Making the “Invisible” Visible: Battling Structural Racism Against Asians in the US

Editor-in-chief Dr. Lloyd Novick speaks with Dr. Naoko Muramatsu about Battling Structural Racism Against Asians in the United States: Call for Public Health to Make the “Invisible” Visible, an article which appears in a new supplement, Public Health Interventions to Address Health Disparities Associated with Structural Racism.

Violence and discrimination against Asians escalated during the COVID-19 pandemic, fueled by slurs such as “Chinese flu” and “kung flu.” On March 16, 2021, a gunman killed 8 people in Atlanta, including 6 Asian women, at 3 targeted spas. Anti-Asian racism has a long history and has taken a heavy toll on the health and well-being of Asians born in the United States or elsewhere.

However, Asians are invisible in public health, leaving their health disparities unaddressed. Why are Asians invisible? Invisible, because the racial category of “Asians” artificially masks the heterogeneity of Asians’ lived experiences in diverse social, cultural, political, and historical contexts. Invisible, because histories of structural racism against Asians are untold or unknown. Invisible, because stereotypes, such as “model minorities” and “perpetual foreigners,” make Asians appear unworthy of attention in public health and targets for scapegoating.

Dr. Muramatsu and Dr. Marshall Chin are the authors of a new commentary in the Journal of Public Health Management and Practice that calls for public health to make the “invisible” visible for Asians who have suffered from structural racism. In Battling Structural Racism Against Asians in the United States: Call for Public Health to Make the “Invisible” Visible, Muramatsu and Chin urge public health to:

  • Collect and document the heterogeneous health needs and social determinants of health in Asians, because no data means no evidence of health inequity.
  • Empower Asians to address racism, invite Asians to advance racial equity, and make Asians feel welcome and included.
  • Reach out to Asians to share lived experiences of explicit or implicit racism in specific social, linguistic, and historical contexts.

If Asians are always waiting to be seen and valued in public health, we cannot create a society where all people reach their full potential.

ABOUT THE AUTHORS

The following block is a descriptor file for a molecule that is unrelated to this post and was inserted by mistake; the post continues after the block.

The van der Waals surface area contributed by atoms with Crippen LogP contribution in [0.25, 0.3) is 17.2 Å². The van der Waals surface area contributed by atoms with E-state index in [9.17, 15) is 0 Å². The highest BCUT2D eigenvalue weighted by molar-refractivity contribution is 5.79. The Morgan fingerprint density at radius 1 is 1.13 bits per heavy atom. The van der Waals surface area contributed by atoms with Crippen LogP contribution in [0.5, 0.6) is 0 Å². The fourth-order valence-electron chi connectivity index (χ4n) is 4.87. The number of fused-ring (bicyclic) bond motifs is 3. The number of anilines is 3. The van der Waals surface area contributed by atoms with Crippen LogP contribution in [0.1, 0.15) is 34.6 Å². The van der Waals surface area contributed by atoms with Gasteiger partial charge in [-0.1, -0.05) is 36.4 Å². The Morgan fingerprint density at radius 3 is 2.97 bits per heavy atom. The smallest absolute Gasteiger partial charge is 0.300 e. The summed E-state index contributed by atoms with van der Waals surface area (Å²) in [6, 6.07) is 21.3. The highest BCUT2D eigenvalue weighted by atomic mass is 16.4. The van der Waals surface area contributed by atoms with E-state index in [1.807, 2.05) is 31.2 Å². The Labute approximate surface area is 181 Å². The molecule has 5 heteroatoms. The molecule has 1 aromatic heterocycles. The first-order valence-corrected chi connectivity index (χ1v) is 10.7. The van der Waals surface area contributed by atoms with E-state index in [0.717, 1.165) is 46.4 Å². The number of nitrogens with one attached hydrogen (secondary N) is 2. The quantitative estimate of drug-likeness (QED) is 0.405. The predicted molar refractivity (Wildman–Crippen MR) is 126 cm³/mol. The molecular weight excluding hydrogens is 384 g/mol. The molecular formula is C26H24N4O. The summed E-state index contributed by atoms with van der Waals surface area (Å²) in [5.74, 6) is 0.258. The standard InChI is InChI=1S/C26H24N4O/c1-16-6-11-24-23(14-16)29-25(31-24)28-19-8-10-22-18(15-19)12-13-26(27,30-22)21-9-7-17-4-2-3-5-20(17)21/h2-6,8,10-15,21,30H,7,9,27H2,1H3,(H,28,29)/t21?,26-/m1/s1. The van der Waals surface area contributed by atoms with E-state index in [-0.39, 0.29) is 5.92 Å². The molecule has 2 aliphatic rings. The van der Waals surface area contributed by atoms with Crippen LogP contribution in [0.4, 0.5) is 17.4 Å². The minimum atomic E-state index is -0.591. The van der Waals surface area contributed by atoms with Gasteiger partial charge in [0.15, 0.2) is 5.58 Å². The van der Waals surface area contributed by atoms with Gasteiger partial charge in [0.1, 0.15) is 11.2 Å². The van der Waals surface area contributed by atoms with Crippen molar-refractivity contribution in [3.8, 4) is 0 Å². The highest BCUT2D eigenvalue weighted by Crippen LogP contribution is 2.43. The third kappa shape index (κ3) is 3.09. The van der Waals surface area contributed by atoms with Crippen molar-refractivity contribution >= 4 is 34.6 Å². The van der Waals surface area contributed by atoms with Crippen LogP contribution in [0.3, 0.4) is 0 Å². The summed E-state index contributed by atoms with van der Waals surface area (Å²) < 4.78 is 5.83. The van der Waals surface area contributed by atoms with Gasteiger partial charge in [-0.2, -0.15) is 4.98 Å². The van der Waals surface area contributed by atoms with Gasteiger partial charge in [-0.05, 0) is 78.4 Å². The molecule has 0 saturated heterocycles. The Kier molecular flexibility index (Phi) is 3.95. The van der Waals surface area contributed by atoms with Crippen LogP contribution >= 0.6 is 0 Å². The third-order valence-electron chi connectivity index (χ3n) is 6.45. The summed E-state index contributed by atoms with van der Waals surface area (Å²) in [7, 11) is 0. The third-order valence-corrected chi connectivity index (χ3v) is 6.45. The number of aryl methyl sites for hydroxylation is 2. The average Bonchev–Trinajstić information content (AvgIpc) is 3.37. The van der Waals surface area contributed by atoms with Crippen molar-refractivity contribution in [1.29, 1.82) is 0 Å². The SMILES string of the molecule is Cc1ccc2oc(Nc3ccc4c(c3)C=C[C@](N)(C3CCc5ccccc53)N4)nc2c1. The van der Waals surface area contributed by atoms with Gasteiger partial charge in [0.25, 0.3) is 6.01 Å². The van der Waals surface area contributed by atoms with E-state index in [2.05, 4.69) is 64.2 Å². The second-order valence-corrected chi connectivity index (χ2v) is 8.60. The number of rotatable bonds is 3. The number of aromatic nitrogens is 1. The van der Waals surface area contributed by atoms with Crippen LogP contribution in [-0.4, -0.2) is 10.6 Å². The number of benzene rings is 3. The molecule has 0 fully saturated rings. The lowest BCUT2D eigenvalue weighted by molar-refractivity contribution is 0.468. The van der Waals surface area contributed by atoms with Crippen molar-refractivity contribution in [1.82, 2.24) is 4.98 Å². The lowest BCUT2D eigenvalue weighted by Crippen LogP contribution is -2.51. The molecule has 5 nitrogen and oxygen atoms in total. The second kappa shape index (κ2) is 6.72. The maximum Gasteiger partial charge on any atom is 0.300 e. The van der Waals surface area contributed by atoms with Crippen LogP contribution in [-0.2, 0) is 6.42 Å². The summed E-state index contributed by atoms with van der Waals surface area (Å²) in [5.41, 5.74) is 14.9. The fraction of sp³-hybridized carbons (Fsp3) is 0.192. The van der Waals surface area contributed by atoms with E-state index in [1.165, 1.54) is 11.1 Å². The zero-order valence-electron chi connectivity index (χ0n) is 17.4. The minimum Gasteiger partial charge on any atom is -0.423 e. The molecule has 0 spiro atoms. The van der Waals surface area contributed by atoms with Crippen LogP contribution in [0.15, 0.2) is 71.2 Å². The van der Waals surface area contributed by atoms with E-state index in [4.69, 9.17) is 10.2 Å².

Dr. Naoko Muramatsu

Naoko Muramatsu, PhD, MHSA, is a Professor of Community Health Sciences at University of Illinois Chicago School of Public Health. Her research promotes the health of diverse aging populations and the quality of care nationally and globally. She is a Fellow of the Gerontological Society of America.

Dr. Marshall Chin

Marshall Chin, MD, MPH, is Richard Parrillo Family Professor of Healthcare Ethics in the Department of Medicine at University of Chicago and Co-Director of the Robert Wood Johnson Foundation Advancing Health Equity: Leading Care, Payment, and Systems Transformation program. He was elected to the National Academy of Medicine in 2017.

I recently had the opportunity to speak with Dr. Muramatsu about her article with Dr. Chin. Listen to our podcast conversation below. 

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Author Profile

Lloyd F. Novick
Lloyd F. Novick, MD, MPH, is Professor Emeritus of the Department of Public Health at the Brody School of Medicine, East Carolina University. Previously, he was chair of this Department. He has served as the Commissioner of Health and Secretary for Human Services of Vermont, Director of Health Services for Arizona, and Director of the Office of Public Health for New York State. Previous academic positions include Professor and Director of the Preventive Medicine Program for SUNY Upstate Medical University, Professor and Chair of Epidemiology at the University of Albany School of Public Health, and Clinical Professor and Director of the Teaching Program in Epidemiology and Public Health at the University of Vermont, College of Medicine. He is the Founding Editor and Editor-in-Chief of the Journal of Public Health Management and Practice. He is also editor of five books, including Public Health Administration: Principles for Population-Based Management; Public Health Issues in Disaster Preparedness; Community-Based Prevention Programs that Work; Public Health Leaders Tell Their Stories; and Health Problems in the Prison Setting. He is past president of the Association of Teachers of Prevention and Research (APTR) and the Association of State and Territorial Health Officials (ASTHO). He has received a number of national awards, including Special Recognition Award, American College of Preventive Medicine (2005); Duncan Clark Award, Association of Teachers of Preventive Medicine (2003); Yale University Distinguished Service Award (2003); Excellence in Health Administration, American Public Health Association (2001); and the Arthur T. McCormack Award, Association of State and Territorial Health Officials (1992). He is a graduate of Colgate University (BA), New York University (MD), and Yale University (MPH).